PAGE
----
NAPLES, Fla. -- Hurricane Wilma raced across the Gulf of Mexico last night toward waiting and weary southwest Florida, packing intensifying winds, the potential for tornadoes, and a dangerous storm surge that officials feared could swamp parts of the Florida Keys and inundate low-lying areas of the coast.
Officials were concerned that as the state braced for its eighth hurricane in 14 months, many residents were suffering from hurricane fatigue and failing to heed evacuation orders. Wilma marked the fourth time this year that the Keys faced evacuation, and 80 percent of residents were staying put yesterday.
Residents in Cancun pick through the wreckage as storm moves on. A6.
''The hurricane is coming, and a hurricane is a hurricane," said Governor Jeb Bush, who warned the 160,000 residents in the state's mandatory evacuation zones to heed the order. ''Perhaps people are saying, 'I'm going to hunker down.' They shouldn't do that. They should evacuate, and there's very little time left to do so."
After meandering through the Caribbean to Mexico, Wilma picked up speed and strength yesterday, shooting toward Florida as a Category 3 storm, with sustained winds of 115 miles per hour. It was expected to make landfall before dawn today in the state's southwest corner, probably near Naples and Marco Island, according to the National Hurricane Center.
The core was then expected to travel northeast, slicing across the peninsula.
Forecasters warned of flooding from a storm surge of up to 17 feet on the southwest coast and 8 feet in the Keys, where streets were already running with water last night.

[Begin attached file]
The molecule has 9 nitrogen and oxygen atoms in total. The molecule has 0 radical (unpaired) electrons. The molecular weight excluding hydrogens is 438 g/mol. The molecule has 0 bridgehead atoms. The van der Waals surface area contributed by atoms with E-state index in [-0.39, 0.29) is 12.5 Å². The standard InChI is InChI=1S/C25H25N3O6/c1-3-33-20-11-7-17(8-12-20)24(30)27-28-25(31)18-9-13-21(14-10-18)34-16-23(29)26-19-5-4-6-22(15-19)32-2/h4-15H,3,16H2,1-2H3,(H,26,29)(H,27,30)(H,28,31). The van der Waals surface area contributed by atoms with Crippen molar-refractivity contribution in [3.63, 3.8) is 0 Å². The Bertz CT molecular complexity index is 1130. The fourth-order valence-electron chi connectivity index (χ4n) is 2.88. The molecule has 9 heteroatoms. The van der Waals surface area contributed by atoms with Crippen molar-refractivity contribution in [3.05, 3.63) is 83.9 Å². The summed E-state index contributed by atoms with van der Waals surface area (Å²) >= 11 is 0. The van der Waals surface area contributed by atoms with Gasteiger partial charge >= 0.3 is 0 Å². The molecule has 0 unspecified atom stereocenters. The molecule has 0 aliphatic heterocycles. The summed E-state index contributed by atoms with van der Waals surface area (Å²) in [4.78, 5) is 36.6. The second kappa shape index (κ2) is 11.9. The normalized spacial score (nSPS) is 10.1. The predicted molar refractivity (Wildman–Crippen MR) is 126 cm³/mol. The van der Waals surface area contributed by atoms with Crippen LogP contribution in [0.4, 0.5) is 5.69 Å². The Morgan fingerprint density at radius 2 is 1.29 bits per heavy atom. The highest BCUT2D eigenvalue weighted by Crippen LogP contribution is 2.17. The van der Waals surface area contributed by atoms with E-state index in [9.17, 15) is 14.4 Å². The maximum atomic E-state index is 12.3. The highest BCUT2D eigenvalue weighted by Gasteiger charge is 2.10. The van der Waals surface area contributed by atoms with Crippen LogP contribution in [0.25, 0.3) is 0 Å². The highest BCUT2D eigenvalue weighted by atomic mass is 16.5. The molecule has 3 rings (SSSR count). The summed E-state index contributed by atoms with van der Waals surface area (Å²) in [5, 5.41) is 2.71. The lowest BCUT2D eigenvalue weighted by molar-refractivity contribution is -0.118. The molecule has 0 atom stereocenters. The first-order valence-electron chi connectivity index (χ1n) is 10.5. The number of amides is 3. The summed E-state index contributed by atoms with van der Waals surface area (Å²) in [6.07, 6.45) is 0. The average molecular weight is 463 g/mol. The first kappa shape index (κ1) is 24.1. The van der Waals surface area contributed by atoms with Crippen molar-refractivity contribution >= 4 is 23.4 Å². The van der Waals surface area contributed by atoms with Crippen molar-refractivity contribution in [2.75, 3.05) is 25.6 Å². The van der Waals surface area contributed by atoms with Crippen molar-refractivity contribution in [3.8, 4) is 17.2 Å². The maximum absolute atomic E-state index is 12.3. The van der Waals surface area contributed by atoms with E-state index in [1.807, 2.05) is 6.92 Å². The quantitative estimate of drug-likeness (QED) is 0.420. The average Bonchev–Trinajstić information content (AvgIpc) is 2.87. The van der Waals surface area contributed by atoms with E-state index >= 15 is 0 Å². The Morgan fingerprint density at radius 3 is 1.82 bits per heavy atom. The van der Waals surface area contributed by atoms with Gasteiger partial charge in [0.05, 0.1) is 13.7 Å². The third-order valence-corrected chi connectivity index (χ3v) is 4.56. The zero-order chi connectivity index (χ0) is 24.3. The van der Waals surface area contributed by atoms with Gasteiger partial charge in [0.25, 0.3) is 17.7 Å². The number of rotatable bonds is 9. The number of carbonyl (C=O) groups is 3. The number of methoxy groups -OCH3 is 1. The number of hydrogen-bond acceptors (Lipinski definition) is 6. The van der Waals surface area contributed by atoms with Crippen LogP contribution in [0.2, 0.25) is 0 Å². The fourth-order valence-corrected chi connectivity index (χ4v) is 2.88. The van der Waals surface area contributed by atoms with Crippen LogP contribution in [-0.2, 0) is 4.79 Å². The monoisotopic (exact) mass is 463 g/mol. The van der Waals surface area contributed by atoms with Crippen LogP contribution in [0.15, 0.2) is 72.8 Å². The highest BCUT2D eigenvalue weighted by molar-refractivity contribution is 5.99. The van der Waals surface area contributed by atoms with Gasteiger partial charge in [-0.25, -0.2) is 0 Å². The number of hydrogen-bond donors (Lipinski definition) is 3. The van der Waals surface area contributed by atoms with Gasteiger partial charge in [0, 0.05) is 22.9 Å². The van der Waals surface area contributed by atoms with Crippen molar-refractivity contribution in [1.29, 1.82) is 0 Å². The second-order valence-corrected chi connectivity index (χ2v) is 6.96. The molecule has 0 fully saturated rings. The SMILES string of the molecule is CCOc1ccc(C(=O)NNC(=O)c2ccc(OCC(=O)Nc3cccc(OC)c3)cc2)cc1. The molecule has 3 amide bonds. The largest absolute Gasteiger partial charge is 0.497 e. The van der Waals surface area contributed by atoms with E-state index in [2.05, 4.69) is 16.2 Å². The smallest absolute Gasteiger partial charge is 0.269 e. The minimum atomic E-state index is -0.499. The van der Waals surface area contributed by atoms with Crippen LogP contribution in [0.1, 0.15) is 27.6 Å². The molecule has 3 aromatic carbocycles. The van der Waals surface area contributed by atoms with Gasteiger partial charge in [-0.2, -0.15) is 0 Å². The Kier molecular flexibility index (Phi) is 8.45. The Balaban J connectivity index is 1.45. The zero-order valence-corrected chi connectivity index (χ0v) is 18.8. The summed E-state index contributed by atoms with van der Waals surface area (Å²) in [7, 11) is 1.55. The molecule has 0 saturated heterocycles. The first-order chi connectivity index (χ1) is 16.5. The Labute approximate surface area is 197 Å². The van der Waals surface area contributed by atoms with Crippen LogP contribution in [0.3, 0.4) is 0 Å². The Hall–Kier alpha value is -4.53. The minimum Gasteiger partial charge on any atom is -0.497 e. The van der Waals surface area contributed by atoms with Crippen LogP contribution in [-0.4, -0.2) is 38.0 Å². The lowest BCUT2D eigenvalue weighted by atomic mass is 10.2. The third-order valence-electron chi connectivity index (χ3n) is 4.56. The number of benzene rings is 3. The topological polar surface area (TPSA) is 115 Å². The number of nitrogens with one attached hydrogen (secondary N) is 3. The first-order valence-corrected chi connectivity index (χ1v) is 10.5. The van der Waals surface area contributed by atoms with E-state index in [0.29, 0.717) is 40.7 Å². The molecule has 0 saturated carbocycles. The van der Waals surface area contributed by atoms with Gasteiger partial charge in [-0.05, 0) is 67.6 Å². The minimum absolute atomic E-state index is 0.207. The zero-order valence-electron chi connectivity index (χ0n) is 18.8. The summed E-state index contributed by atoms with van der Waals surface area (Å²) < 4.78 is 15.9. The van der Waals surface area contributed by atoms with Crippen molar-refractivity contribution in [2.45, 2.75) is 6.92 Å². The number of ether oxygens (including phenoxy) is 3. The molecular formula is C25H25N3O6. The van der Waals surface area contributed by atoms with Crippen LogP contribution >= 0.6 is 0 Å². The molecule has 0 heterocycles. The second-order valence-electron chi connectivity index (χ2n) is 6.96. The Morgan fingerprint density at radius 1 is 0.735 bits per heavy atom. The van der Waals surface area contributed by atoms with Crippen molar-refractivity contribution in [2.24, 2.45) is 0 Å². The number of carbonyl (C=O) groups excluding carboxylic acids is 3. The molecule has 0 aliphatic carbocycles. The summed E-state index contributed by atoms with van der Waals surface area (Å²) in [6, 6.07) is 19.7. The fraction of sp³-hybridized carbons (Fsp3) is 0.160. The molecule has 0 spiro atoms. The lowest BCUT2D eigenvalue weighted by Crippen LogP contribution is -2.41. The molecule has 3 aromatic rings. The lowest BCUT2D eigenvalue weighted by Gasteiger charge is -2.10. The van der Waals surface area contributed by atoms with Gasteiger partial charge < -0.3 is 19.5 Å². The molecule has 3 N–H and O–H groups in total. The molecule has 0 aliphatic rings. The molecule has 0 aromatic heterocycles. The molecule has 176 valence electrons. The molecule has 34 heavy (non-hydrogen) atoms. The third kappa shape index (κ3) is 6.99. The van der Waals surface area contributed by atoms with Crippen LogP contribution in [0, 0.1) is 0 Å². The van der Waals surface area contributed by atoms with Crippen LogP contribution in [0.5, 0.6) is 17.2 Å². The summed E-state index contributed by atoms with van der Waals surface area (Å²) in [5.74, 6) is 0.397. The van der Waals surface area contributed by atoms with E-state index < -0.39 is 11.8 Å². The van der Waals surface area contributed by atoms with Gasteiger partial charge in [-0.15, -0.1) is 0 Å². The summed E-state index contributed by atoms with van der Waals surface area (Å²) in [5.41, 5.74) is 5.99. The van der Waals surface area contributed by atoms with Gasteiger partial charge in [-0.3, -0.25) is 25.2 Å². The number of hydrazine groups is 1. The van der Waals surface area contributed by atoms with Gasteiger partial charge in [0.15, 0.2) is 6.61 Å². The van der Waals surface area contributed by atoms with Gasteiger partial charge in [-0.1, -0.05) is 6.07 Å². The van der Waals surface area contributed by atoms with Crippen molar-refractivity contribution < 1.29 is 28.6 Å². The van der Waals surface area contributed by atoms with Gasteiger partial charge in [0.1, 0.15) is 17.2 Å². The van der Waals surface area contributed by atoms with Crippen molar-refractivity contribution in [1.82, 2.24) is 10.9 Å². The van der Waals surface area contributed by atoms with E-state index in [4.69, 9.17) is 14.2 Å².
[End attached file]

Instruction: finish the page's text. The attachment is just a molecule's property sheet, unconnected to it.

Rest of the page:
At least three tornadoes were confirmed ahead of the storm, near Fort Drum, Kenansville, and Cocoa Beach, and a waterspout was spotted off Key West.
In Massachusetts, the National Weather Service in Taunton issued a high wind watch last night. Wilma is expected to create a Northeaster that will travel up from the Carolina coast and hit the Bay State with wind gusts up to 65 miles per hour tonight and tomorrow.
In Florida's Collier County, where a major hurricane had not made landfall since 1960, officials at the Naples command center estimated that more than 50 percent of the 300,000 residents had evacuated.
But in the Keys, only 20 percent of the islands' 78,000 residents were thought to have evacuated to the mainland.
''We've had very few people take advantage of our warnings," said Billy Wagner, senior emergency management director for Monroe County, who stressed that no medical services would be available for residents who stayed.
In southwest Florida, many coastal communities had turned into ghost towns by last night. Streets were nearly deserted of vehicles and pedestrians, nearly all businesses had closed, and residents who remained hastily nailed plywood over their windows.
''The city is boarded up," said Naples Police Chief Steve Moore, who estimated that 80 percent of the city's 20,000 residents had left. ''People have been leaving for four days now."
Florida mobilized 2,300 National Guard troops and placed 3,000 more on alert; the state is expected to deal with widespread power outages, flooding from the storm surge, and rain that could dump up to a foot of water on the Sunshine State. Officials urged residents to stockpile enough food, water, and medication for three days.